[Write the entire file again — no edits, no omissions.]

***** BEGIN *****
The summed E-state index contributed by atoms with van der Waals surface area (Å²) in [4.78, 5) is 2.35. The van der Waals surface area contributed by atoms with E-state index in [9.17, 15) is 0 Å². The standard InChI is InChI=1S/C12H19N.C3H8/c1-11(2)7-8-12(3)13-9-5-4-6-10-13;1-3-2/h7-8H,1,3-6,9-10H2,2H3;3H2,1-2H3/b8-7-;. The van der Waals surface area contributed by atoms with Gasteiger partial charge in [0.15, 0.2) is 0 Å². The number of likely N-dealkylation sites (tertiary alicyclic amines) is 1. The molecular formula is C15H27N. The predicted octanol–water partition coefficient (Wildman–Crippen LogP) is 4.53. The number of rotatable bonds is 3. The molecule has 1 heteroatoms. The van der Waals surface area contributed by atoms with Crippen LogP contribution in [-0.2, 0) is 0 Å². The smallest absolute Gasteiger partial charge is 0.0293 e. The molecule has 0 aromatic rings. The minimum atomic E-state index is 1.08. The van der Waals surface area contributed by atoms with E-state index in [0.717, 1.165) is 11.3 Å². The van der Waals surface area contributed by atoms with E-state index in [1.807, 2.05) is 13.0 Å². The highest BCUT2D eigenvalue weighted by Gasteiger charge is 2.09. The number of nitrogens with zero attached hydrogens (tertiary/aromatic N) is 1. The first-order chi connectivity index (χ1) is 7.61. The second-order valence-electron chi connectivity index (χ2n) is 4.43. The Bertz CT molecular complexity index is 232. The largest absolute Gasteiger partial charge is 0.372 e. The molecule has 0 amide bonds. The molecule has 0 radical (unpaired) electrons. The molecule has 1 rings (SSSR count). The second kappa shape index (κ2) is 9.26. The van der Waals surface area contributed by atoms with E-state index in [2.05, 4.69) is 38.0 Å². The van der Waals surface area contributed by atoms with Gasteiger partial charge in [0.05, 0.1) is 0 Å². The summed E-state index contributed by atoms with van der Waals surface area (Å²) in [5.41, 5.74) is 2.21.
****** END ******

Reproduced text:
The summed E-state index contributed by atoms with van der Waals surface area (Å²) in [4.78, 5) is 2.35. The van der Waals surface area contributed by atoms with E-state index in [9.17, 15) is 0 Å². The standard InChI is InChI=1S/C12H19N.C3H8/c1-11(2)7-8-12(3)13-9-5-4-6-10-13;1-3-2/h7-8H,1,3-6,9-10H2,2H3;3H2,1-2H3/b8-7-;. The van der Waals surface area contributed by atoms with Gasteiger partial charge in [0.15, 0.2) is 0 Å². The number of likely N-dealkylation sites (tertiary alicyclic amines) is 1. The molecular formula is C15H27N. The predicted octanol–water partition coefficient (Wildman–Crippen LogP) is 4.53. The number of rotatable bonds is 3. The molecule has 1 heteroatoms. The van der Waals surface area contributed by atoms with Crippen LogP contribution in [-0.2, 0) is 0 Å². The smallest absolute Gasteiger partial charge is 0.0293 e. The molecule has 0 aromatic rings. The minimum atomic E-state index is 1.08. The van der Waals surface area contributed by atoms with E-state index in [0.717, 1.165) is 11.3 Å². The van der Waals surface area contributed by atoms with E-state index in [1.807, 2.05) is 13.0 Å². The highest BCUT2D eigenvalue weighted by Gasteiger charge is 2.09. The number of nitrogens with zero attached hydrogens (tertiary/aromatic N) is 1. The first-order chi connectivity index (χ1) is 7.61. The second-order valence-electron chi connectivity index (χ2n) is 4.43. The Bertz CT molecular complexity index is 232. The largest absolute Gasteiger partial charge is 0.372 e. The molecule has 0 amide bonds. The molecule has 0 radical (unpaired) electrons. The molecule has 1 rings (SSSR count). The second kappa shape index (κ2) is 9.26. The van der Waals surface area contributed by atoms with E-state index in [2.05, 4.69) is 38.0 Å². The van der Waals surface area contributed by atoms with Gasteiger partial charge in [0.05, 0.1) is 0 Å². The summed E-state index contributed by atoms with van der Waals surface area (Å²) in [5.41, 5.74) is 2.21.